# Variable swapping question

Discussion in 'C Programming' started by Chad, Jul 5, 2008.

Given something like the following

void swap(int *x, int *y)
{
int temp;

temp = *x;
*x = *y;
*y = temp;
}

How does having a temp variable allow for anything to safely swap with
itself? Like for example x = 10 and y = 10. What would happen in the
absence of temp?

2. ### Keith ThompsonGuest

I assume you mean *x == 10 and *y == 10.

But what I suspect you *really* mean is x == y, i.e., x and y both
point to the same object. The swap function above works just fine in
that case; the value is saved to temp, then copied over itself, then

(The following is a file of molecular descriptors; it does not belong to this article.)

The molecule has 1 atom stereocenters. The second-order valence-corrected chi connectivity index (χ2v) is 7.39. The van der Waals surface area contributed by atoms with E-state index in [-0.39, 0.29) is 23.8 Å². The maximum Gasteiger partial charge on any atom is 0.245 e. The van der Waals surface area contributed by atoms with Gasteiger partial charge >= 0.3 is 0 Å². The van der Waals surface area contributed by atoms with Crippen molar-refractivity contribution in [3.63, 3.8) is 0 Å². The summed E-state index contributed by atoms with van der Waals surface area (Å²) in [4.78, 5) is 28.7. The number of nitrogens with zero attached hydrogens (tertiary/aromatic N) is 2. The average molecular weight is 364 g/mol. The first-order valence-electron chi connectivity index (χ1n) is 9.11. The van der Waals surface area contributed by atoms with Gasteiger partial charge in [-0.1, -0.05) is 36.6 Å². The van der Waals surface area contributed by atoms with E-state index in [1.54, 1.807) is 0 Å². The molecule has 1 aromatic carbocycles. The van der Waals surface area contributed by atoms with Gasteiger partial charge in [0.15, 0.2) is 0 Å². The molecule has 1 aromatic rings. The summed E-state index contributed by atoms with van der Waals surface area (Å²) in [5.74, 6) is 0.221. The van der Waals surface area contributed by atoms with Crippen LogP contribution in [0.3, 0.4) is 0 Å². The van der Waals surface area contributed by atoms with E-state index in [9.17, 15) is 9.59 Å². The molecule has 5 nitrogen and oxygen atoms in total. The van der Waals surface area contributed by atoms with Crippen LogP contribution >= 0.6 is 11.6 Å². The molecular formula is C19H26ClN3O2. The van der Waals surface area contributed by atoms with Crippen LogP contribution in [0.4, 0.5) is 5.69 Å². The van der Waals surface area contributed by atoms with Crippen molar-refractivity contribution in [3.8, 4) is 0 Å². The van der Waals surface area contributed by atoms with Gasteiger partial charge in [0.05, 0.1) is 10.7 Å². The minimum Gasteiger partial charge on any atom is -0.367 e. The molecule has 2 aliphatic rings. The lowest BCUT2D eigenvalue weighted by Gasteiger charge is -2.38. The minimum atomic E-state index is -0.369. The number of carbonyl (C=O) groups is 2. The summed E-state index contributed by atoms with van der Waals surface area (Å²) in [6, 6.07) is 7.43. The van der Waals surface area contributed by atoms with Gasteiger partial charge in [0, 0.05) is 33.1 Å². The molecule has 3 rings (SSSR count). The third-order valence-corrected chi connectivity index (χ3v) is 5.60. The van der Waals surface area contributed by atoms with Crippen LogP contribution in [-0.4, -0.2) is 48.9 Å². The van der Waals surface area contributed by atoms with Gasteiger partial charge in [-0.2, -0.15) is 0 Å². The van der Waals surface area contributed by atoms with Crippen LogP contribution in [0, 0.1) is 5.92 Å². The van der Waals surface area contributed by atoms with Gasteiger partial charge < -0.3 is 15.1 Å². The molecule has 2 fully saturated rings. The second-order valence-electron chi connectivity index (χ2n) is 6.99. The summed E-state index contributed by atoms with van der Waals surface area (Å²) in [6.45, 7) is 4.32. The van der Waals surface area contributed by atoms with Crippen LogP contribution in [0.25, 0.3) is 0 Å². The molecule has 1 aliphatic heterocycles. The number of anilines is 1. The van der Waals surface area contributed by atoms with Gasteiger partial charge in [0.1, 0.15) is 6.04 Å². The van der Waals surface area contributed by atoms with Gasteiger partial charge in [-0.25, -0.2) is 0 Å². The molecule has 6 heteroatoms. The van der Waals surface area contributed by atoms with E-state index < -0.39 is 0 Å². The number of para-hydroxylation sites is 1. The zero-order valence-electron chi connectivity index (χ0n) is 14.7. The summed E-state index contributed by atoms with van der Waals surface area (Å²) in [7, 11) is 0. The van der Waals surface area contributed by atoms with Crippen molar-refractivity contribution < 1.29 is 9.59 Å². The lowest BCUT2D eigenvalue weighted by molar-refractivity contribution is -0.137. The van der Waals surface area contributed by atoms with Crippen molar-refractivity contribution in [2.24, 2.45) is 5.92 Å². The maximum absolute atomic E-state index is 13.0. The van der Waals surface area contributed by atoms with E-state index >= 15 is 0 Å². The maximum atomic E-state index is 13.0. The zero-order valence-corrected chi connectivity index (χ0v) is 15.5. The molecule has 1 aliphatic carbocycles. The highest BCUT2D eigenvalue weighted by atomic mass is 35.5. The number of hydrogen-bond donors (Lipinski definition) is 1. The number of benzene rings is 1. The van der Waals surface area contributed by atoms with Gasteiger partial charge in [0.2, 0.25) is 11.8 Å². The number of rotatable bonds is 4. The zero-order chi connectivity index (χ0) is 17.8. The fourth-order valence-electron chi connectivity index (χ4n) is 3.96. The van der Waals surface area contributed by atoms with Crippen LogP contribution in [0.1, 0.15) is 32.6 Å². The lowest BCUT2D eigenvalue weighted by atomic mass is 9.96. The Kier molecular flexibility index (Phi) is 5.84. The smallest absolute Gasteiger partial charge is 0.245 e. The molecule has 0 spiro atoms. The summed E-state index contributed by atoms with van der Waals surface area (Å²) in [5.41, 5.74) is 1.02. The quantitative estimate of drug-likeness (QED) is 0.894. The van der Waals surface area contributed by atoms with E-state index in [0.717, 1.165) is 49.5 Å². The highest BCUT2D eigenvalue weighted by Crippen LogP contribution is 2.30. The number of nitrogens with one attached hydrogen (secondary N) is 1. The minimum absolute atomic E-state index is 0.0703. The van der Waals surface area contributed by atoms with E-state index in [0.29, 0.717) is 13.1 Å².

restored from temp. Is there some potential problem you had in mind?
Well, you couldn't do the first and third assignments, so it wouldn't
be able to swap anything. Or did you have something else in mind
instead of temp? Perhaps something like question 3.3b of the
comp.lang.c FAQ, <http://c-faq.com/>?

Keith Thompson, Jul 5, 2008

I was just curious why you needed temp. I did the following

m-net% more swap.c
#include <stdio.h>
void swap(int *x, int *y)
{
int temp;

/*temp = *x ; */
*x = *y;
/* *y = temp; */

}

int main(void)
{
int a = 10;
int b = 20;

swap(&a, &b);

printf("After swap: a=%d , b=%d\n", a, b);

return 0;
}
m-net% ./swap
After swap: a=20 , b=20
m-net%

And now just thought about what you said. Now I need about a hour for
it to really sink in.

4. ### Ron FordGuest

I see no mystery in this result; you'll find that this type of swap needs a
temp. You can swap in other ways, say, using a macro, but the pointer
version is simply better all around.

Ron Ford, Jul 5, 2008